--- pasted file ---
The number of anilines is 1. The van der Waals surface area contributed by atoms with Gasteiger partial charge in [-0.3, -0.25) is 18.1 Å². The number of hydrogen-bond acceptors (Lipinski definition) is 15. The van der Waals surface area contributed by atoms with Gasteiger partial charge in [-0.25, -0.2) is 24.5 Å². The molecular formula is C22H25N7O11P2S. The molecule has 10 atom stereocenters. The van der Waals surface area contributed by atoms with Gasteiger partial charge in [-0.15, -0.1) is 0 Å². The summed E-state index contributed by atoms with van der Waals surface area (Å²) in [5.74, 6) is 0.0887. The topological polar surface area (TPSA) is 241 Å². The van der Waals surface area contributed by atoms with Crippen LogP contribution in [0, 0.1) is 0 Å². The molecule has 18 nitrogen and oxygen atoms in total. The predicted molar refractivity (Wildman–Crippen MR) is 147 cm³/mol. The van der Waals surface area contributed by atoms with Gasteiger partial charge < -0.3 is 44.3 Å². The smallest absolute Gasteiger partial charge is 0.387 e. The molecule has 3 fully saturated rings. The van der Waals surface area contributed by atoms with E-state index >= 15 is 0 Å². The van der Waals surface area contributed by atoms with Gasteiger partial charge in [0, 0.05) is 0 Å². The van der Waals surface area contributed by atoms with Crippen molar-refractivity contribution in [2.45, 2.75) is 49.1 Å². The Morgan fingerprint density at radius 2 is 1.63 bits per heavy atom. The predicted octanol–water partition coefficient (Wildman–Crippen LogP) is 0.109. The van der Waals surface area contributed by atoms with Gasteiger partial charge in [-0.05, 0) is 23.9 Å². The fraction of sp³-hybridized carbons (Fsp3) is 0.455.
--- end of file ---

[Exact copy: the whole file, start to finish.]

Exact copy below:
The number of anilines is 1. The van der Waals surface area contributed by atoms with Gasteiger partial charge in [-0.3, -0.25) is 18.1 Å². The number of hydrogen-bond acceptors (Lipinski definition) is 15. The van der Waals surface area contributed by atoms with Gasteiger partial charge in [-0.25, -0.2) is 24.5 Å². The molecular formula is C22H25N7O11P2S. The molecule has 10 atom stereocenters. The van der Waals surface area contributed by atoms with Gasteiger partial charge in [-0.15, -0.1) is 0 Å². The summed E-state index contributed by atoms with van der Waals surface area (Å²) in [5.74, 6) is 0.0887. The topological polar surface area (TPSA) is 241 Å². The van der Waals surface area contributed by atoms with Crippen LogP contribution in [0, 0.1) is 0 Å². The molecule has 18 nitrogen and oxygen atoms in total. The predicted molar refractivity (Wildman–Crippen MR) is 147 cm³/mol. The van der Waals surface area contributed by atoms with Gasteiger partial charge < -0.3 is 44.3 Å². The smallest absolute Gasteiger partial charge is 0.387 e. The molecule has 3 fully saturated rings. The van der Waals surface area contributed by atoms with E-state index >= 15 is 0 Å². The van der Waals surface area contributed by atoms with Gasteiger partial charge in [0, 0.05) is 0 Å². The van der Waals surface area contributed by atoms with Crippen molar-refractivity contribution in [2.45, 2.75) is 49.1 Å². The Morgan fingerprint density at radius 2 is 1.63 bits per heavy atom. The predicted octanol–water partition coefficient (Wildman–Crippen LogP) is 0.109. The van der Waals surface area contributed by atoms with Gasteiger partial charge in [-0.05, 0) is 23.9 Å². The fraction of sp³-hybridized carbons (Fsp3) is 0.455.